Edge for mobile devices should make the browser more attractive to Windows 10 users who use Android or iOS devices, and want a browser that syncs between PC and mobile device. The move may irritate Microsoft customers who use previous Windows versions however, as Edge is still not -- and probably will never be -- available for these operating systems.
Now You: Will you give Edge on mobile a go?
While Microsoft may (probably will) harvest personal data from Android users, it won’t/can’t do that on an iOS device.
I don’t think this is much of a data grab as it is a ‘get them in our ecosystem’ plan
Exactly. ‘Cause Apple takes care of the data collecting on iOS for them.
I might give it a look, but I doubt I will use Edge on mobile much. Brave has become my preferred browser on all my mobile devices due to the built-in adblock/tracking protection.
Still, this is a smart move on Microsoft’s part if for no other reason than it signals they are working to eliminate one of the biggest annoyances surround Edge for many users. That annoyance being the lack of sync ability.
Late to the party as always for MS ;-)
Edge on iOS = WebKit engine wrapper
Edge on Android = Blink engine
Let’s hope that “Blink” Edge doesn’t grow much on Android, Blink already has more than enough market share and browsers using it.
I don’t get it. Why would they create a whole new engine for Edge on Windows and then use the platform default on the mobile version? I mean: on iOS, I get it. But on Android, they could’ve ported their own engine. If they think that’s too much work, than why didn’t they use one of the many available engines on Windows?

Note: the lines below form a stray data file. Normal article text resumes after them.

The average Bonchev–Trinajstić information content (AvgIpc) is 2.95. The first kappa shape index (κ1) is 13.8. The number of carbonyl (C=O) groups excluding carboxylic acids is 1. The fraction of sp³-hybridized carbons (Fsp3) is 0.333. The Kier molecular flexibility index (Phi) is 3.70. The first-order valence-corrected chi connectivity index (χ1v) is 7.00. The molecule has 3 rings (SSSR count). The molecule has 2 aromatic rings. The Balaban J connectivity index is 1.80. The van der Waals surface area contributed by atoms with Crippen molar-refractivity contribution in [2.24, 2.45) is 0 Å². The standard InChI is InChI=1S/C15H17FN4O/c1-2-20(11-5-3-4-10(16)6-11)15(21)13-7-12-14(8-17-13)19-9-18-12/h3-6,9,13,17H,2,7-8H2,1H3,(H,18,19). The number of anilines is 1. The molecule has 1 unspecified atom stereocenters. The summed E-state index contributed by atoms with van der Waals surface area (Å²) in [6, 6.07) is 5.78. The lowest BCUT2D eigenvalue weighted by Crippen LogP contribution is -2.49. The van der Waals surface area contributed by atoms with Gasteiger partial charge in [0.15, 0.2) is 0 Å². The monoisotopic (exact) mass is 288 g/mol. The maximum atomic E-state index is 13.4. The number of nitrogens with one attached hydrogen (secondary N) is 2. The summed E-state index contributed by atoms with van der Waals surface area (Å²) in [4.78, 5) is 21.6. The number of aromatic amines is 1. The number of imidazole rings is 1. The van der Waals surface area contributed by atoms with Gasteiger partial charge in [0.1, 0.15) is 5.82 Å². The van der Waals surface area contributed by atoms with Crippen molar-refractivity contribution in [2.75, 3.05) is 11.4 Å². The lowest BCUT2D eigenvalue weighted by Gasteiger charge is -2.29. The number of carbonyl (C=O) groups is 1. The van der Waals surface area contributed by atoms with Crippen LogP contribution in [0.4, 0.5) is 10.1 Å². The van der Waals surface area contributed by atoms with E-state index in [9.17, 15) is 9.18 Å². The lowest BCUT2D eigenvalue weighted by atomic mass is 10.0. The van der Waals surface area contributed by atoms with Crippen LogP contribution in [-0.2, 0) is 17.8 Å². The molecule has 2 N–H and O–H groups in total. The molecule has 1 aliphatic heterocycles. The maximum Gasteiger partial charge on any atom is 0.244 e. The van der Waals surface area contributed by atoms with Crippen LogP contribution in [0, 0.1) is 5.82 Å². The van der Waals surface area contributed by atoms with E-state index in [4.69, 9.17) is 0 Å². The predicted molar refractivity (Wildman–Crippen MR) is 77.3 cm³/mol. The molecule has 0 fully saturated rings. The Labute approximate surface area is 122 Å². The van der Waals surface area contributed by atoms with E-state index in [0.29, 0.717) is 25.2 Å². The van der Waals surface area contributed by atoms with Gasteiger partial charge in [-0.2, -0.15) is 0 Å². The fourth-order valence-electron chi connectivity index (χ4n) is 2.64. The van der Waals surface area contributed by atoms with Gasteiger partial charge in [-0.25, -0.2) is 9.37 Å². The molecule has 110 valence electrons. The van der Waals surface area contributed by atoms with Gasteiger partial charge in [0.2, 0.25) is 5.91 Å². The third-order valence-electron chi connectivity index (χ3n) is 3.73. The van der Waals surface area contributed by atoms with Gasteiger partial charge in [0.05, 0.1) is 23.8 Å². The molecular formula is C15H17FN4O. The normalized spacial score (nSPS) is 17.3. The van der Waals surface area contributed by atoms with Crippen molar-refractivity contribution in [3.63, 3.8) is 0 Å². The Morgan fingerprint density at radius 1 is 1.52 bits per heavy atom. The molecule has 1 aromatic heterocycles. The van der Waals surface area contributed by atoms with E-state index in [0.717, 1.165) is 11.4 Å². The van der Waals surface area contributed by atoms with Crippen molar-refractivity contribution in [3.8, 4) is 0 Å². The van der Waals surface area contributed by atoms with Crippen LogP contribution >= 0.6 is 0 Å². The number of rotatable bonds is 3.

Microsoft is trying everything to alive edge.edge will surely flopped again on both platforms, there are plenty better option available like Firefox, dolphin, cm, uc, with attractive features. only feature for which people will try at once is sync.
If it can’t block ads and popups or preferably extension support and therefore uBlock Origin, then there is no point in its existence or me using it.
Something tells me that with M$ releasing their applications on Android and iOS and not giving a damn for WP, maybe in the future they will launch their own Android Surface phone or whatever.
uBlock Origin works on Edge for Windows, so if they go the Firefox/Yandex route, they’ll allow extensions on the mobile version as well.
Firefox has the best extensions/add-ons platform on mobile (at least on Android is what I know), but the app itself is really slow and it’s pointless to use considering how slow it works and loads pages, even cached ones.